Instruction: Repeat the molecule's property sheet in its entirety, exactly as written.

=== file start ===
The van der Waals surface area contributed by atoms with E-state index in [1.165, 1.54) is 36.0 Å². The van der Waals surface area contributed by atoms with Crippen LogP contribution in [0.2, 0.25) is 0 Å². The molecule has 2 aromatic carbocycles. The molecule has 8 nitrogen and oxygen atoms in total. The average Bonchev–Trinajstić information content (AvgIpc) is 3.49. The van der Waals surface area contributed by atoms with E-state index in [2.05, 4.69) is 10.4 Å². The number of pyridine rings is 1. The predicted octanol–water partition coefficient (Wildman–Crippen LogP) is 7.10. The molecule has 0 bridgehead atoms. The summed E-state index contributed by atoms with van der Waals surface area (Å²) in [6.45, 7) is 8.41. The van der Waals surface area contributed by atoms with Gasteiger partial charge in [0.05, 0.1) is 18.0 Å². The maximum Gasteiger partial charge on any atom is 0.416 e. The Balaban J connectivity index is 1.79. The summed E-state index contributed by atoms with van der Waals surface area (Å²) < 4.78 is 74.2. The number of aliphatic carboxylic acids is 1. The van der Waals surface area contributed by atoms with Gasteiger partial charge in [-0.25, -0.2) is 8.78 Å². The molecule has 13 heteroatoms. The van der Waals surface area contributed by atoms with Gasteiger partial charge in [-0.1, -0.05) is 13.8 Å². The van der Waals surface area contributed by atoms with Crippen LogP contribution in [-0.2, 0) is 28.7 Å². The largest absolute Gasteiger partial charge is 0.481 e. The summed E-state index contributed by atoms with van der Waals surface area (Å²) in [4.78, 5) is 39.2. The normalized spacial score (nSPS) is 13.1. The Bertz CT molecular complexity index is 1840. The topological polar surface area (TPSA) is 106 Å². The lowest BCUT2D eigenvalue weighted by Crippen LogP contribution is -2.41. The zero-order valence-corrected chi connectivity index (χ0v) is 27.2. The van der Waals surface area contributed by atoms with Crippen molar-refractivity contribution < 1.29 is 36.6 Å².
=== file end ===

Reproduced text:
The van der Waals surface area contributed by atoms with E-state index in [1.165, 1.54) is 36.0 Å². The van der Waals surface area contributed by atoms with Crippen LogP contribution in [0.2, 0.25) is 0 Å². The molecule has 2 aromatic carbocycles. The molecule has 8 nitrogen and oxygen atoms in total. The average Bonchev–Trinajstić information content (AvgIpc) is 3.49. The van der Waals surface area contributed by atoms with E-state index in [2.05, 4.69) is 10.4 Å². The number of pyridine rings is 1. The predicted octanol–water partition coefficient (Wildman–Crippen LogP) is 7.10. The molecule has 0 bridgehead atoms. The summed E-state index contributed by atoms with van der Waals surface area (Å²) in [6.45, 7) is 8.41. The van der Waals surface area contributed by atoms with Gasteiger partial charge in [0.05, 0.1) is 18.0 Å². The maximum Gasteiger partial charge on any atom is 0.416 e. The Balaban J connectivity index is 1.79. The summed E-state index contributed by atoms with van der Waals surface area (Å²) < 4.78 is 74.2. The number of aliphatic carboxylic acids is 1. The van der Waals surface area contributed by atoms with Gasteiger partial charge in [-0.25, -0.2) is 8.78 Å². The molecule has 13 heteroatoms. The van der Waals surface area contributed by atoms with Gasteiger partial charge in [-0.1, -0.05) is 13.8 Å². The van der Waals surface area contributed by atoms with Crippen LogP contribution in [-0.2, 0) is 28.7 Å². The largest absolute Gasteiger partial charge is 0.481 e. The summed E-state index contributed by atoms with van der Waals surface area (Å²) in [4.78, 5) is 39.2. The normalized spacial score (nSPS) is 13.1. The Bertz CT molecular complexity index is 1840. The topological polar surface area (TPSA) is 106 Å². The lowest BCUT2D eigenvalue weighted by Crippen LogP contribution is -2.41. The zero-order valence-corrected chi connectivity index (χ0v) is 27.2. The van der Waals surface area contributed by atoms with Crippen molar-refractivity contribution < 1.29 is 36.6 Å².